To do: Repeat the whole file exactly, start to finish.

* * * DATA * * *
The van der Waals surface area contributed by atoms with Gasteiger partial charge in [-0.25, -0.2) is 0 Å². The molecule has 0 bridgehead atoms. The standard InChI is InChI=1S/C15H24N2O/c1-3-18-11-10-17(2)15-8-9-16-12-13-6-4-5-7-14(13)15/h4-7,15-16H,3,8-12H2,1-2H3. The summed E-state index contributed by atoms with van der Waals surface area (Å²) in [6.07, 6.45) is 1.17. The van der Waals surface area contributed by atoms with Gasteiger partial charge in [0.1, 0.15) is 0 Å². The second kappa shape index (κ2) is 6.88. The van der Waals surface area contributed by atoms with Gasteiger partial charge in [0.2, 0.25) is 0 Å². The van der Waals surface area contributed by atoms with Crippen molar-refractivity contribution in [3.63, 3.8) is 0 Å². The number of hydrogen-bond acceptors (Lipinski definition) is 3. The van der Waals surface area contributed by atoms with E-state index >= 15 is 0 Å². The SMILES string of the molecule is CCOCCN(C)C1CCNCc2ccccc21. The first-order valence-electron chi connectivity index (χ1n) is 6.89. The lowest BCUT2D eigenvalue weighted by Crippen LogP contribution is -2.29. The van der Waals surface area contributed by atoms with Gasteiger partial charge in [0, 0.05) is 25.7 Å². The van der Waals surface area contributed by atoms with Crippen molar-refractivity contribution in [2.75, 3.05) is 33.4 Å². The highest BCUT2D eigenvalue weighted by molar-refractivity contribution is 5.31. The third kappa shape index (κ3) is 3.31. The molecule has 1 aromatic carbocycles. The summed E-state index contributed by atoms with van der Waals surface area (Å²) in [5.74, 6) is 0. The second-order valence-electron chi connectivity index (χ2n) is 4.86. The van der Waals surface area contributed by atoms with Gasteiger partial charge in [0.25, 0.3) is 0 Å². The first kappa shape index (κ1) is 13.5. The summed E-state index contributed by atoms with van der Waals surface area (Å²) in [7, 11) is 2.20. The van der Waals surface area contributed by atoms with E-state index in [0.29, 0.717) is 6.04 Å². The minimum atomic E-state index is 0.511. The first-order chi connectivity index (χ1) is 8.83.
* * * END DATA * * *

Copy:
The van der Waals surface area contributed by atoms with Gasteiger partial charge in [-0.25, -0.2) is 0 Å². The molecule has 0 bridgehead atoms. The standard InChI is InChI=1S/C15H24N2O/c1-3-18-11-10-17(2)15-8-9-16-12-13-6-4-5-7-14(13)15/h4-7,15-16H,3,8-12H2,1-2H3. The summed E-state index contributed by atoms with van der Waals surface area (Å²) in [6.07, 6.45) is 1.17. The van der Waals surface area contributed by atoms with Gasteiger partial charge in [0.1, 0.15) is 0 Å². The second kappa shape index (κ2) is 6.88. The van der Waals surface area contributed by atoms with Gasteiger partial charge in [0.2, 0.25) is 0 Å². The van der Waals surface area contributed by atoms with Crippen molar-refractivity contribution in [3.63, 3.8) is 0 Å². The number of hydrogen-bond acceptors (Lipinski definition) is 3. The van der Waals surface area contributed by atoms with E-state index >= 15 is 0 Å². The SMILES string of the molecule is CCOCCN(C)C1CCNCc2ccccc21. The first-order valence-electron chi connectivity index (χ1n) is 6.89. The lowest BCUT2D eigenvalue weighted by Crippen LogP contribution is -2.29. The van der Waals surface area contributed by atoms with Gasteiger partial charge in [0, 0.05) is 25.7 Å². The van der Waals surface area contributed by atoms with Crippen molar-refractivity contribution in [2.75, 3.05) is 33.4 Å². The highest BCUT2D eigenvalue weighted by molar-refractivity contribution is 5.31. The third kappa shape index (κ3) is 3.31. The molecule has 1 aromatic carbocycles. The summed E-state index contributed by atoms with van der Waals surface area (Å²) in [5.74, 6) is 0. The second-order valence-electron chi connectivity index (χ2n) is 4.86. The van der Waals surface area contributed by atoms with Gasteiger partial charge in [0.25, 0.3) is 0 Å². The first kappa shape index (κ1) is 13.5. The summed E-state index contributed by atoms with van der Waals surface area (Å²) in [7, 11) is 2.20. The van der Waals surface area contributed by atoms with E-state index in [0.29, 0.717) is 6.04 Å². The minimum atomic E-state index is 0.511. The first-order chi connectivity index (χ1) is 8.83.